Around twilight, we gathered around a bonfire near Huntington Beach. It was getting late, and the breeze felt cold against my skin. I wrapped the extra blanket I had brought around me, my teeth chattering slightly. I kicked off my flip-flops and dug my feet into the warm sand. I was wearing shorts and a tank-top with my Tennessee Vols hoodie, wishing I had worn warmer clothes because the temperature drops low at night in Southern California, even in the middle of summer.
There were at least twenty people sitting on chairs, cooler boxes and logs in our circle. Faces were glowing in the firelight, fingers sticky, eating s’mores. I was staying with the Lee Family, enjoying my home stay experience. Mr. and Mrs. Lee and their three children were my host family. Everyone else was a part of the Baird Family. The Baird Family was a big family the Lees had known for a long time from church. All the Baird brothers were married, and the younger brothers still lived close together and got together occasionally. I was sitting next to Lyla, a strawberry blonde four-year-old, with her baby sister Georgia, one year old, the youngest Baird, on my lap. Georgia had fallen asleep in my arms, but Lyla’s energy never seemed to die down.
The younger Bairds and the Lee children and I were still in high school, and college was a big issue coming up. Yeah, I was still a junior and I had more time than some of the seniors, but it was an interesting subject. I only remember bits and pieces of the conversation, but I remember telling everyone that I didn’t know where I would go. Many of them said I should come back to the States to study, to learn more about America. I was thinking, “Well, I barely know anything about my home country. I should study that, too. But yeah, I do want to live in America again someday.”
Mr. Baird looked at me and said, “You could get a really good job with the government, especially if you know two languages.”
I wasn’t really into that, so I just nodded and smiled politely. They all talked about going to community colleges, state universities, and what not. One of them wanted to pursue baseball. They all seemed to have an answer of some kind. I was still thinking about what I want to do.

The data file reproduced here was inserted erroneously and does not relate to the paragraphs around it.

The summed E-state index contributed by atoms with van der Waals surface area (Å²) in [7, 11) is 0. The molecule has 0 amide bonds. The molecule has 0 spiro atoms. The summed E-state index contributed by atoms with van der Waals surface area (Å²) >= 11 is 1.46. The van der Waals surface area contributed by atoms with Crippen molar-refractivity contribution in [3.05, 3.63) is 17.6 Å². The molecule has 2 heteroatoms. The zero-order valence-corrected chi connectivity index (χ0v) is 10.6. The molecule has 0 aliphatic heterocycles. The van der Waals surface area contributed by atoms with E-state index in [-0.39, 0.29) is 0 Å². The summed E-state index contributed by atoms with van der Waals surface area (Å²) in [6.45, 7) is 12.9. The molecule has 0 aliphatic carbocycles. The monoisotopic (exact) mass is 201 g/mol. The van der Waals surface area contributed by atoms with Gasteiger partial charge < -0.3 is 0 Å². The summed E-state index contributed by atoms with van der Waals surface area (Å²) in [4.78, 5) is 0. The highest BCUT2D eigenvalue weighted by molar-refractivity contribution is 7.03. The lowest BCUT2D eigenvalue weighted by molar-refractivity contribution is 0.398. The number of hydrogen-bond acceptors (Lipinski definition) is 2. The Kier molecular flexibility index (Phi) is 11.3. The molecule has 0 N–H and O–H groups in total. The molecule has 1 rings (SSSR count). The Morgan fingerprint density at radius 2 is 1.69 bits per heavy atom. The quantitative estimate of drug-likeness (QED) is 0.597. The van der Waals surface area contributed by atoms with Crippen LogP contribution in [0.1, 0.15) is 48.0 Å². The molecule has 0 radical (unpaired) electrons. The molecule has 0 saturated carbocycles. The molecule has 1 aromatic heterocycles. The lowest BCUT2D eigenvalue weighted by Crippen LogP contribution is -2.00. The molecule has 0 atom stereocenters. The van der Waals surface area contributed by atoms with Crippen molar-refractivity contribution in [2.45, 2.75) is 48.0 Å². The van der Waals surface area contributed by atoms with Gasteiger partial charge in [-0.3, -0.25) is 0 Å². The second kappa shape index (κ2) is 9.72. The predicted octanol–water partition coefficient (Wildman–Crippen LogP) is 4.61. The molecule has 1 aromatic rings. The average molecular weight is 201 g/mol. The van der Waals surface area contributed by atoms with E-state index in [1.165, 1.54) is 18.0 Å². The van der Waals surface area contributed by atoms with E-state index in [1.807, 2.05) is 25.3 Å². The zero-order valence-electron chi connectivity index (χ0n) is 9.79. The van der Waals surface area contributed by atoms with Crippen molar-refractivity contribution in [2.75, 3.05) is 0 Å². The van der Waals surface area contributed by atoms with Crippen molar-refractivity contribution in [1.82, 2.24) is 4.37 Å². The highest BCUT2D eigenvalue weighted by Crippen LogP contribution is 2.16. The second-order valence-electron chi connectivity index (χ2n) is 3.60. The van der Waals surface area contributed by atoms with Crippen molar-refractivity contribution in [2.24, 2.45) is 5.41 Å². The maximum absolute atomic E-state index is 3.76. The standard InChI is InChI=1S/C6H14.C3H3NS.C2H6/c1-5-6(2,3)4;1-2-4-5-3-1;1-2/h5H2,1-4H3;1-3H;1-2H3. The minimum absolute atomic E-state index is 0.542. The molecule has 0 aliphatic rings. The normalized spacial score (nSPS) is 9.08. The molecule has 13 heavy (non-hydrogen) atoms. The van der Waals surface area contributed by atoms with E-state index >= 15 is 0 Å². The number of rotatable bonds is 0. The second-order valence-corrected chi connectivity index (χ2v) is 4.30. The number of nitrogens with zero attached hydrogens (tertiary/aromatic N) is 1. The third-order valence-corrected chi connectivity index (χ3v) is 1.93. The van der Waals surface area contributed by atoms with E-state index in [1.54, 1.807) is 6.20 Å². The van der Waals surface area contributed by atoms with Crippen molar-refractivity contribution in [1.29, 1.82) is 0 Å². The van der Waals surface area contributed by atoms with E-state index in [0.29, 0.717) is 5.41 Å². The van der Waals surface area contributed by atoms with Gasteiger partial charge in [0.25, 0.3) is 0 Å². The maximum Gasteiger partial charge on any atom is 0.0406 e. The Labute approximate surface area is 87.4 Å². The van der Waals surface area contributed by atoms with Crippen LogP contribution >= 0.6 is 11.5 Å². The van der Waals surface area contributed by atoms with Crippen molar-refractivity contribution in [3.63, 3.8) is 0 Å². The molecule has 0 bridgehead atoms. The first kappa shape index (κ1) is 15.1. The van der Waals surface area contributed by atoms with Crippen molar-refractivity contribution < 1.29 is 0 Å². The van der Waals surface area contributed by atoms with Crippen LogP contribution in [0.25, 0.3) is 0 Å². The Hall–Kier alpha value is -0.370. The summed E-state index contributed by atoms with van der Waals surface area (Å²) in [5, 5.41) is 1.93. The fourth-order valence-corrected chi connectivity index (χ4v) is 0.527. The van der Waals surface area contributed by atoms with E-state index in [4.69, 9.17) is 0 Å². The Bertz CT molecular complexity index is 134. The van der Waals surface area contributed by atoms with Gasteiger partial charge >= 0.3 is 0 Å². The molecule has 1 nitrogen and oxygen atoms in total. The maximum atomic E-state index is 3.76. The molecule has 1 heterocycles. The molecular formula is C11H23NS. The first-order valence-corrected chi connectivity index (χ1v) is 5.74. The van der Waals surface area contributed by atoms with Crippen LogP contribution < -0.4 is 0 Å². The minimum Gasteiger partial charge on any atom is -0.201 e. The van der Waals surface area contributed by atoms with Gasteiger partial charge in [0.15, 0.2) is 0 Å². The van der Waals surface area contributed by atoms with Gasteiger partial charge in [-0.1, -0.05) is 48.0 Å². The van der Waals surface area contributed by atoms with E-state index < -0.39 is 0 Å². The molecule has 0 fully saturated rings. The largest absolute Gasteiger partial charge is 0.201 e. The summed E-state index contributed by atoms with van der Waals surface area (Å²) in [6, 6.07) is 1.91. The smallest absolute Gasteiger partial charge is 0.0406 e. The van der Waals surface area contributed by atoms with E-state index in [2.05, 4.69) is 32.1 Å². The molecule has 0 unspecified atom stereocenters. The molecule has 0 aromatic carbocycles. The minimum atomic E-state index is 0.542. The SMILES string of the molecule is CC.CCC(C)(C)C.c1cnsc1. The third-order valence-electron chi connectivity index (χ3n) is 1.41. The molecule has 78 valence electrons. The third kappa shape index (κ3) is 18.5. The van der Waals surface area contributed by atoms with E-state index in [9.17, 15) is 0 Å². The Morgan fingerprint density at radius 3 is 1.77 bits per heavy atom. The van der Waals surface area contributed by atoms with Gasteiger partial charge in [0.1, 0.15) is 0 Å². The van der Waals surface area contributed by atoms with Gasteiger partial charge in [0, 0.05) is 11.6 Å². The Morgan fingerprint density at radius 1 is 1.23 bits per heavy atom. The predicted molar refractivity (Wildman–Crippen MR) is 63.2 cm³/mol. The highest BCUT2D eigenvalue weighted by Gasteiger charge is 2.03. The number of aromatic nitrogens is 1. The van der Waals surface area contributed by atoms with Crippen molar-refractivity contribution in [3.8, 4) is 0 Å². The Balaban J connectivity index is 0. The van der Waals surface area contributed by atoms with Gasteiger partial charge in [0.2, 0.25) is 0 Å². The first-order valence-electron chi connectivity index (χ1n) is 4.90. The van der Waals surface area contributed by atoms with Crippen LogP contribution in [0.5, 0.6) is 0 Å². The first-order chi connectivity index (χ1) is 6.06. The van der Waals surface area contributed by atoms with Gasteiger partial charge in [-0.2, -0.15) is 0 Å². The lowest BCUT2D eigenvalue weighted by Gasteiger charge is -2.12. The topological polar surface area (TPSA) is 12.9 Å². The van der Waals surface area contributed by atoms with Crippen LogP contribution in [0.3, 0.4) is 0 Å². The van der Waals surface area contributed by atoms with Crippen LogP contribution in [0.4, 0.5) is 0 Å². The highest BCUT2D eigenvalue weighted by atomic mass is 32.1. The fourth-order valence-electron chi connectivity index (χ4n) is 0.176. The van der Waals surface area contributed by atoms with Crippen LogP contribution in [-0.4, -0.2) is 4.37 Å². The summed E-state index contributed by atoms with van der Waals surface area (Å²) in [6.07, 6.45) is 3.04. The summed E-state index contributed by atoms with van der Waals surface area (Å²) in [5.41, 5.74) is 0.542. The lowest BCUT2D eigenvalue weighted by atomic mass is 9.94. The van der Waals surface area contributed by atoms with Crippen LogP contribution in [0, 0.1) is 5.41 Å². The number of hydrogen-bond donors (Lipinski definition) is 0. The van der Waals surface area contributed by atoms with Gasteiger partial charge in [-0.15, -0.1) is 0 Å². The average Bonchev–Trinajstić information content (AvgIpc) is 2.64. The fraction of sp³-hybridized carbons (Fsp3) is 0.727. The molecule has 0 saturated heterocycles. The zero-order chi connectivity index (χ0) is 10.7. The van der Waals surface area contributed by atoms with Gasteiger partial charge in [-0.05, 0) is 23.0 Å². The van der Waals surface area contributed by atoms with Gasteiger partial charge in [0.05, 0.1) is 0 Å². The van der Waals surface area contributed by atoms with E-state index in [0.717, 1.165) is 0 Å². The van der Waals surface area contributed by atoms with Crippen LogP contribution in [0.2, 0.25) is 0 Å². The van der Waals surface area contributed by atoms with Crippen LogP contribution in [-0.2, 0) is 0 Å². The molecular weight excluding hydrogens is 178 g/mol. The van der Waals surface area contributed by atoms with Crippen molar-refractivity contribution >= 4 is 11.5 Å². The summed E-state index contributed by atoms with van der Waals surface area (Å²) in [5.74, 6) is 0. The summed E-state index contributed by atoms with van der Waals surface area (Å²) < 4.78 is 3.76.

Towards the end of the conversation, a pretty blonde Baird girl wrapped in a red blanket looked at me and said, “So, where are you from?”
I thought for a moment and replied, “Um, technically Japan.”
Her arm reached out to grab another graham cracker as she responded “Where else are you from?”
“I’m also from Tennessee. I lived there until I was eleven. I really liked it there. ” I smiled, placing my hair back in to place behind my ear the way it was before the wind got to it, only to realize that I had sticky marshmallow in my hair now. This was part of the fun, I told myself.
“You could always go back there to study. You have friends there, right?”
I nodded, imaging myself in an orange and white dorm room, talking to my Tennessean roommate. I smiled at, trying to remember that sweet southern accent my best friend had.
The Baird grandma looked at me with kind blue eyes and said, “There’s your answer, honey. It was always right with you. ”
I stared at Georgia, sleeping peacefully in my arms, fluttering her eyelashes every now and then. The tiny toes and fingers would grow into a beautiful young woman. And then I realized, I was once a little girl with those same little toes and fingers. I am now a sixteen – almost seventeen – year old teenager, crazy and ready to take another step in her life.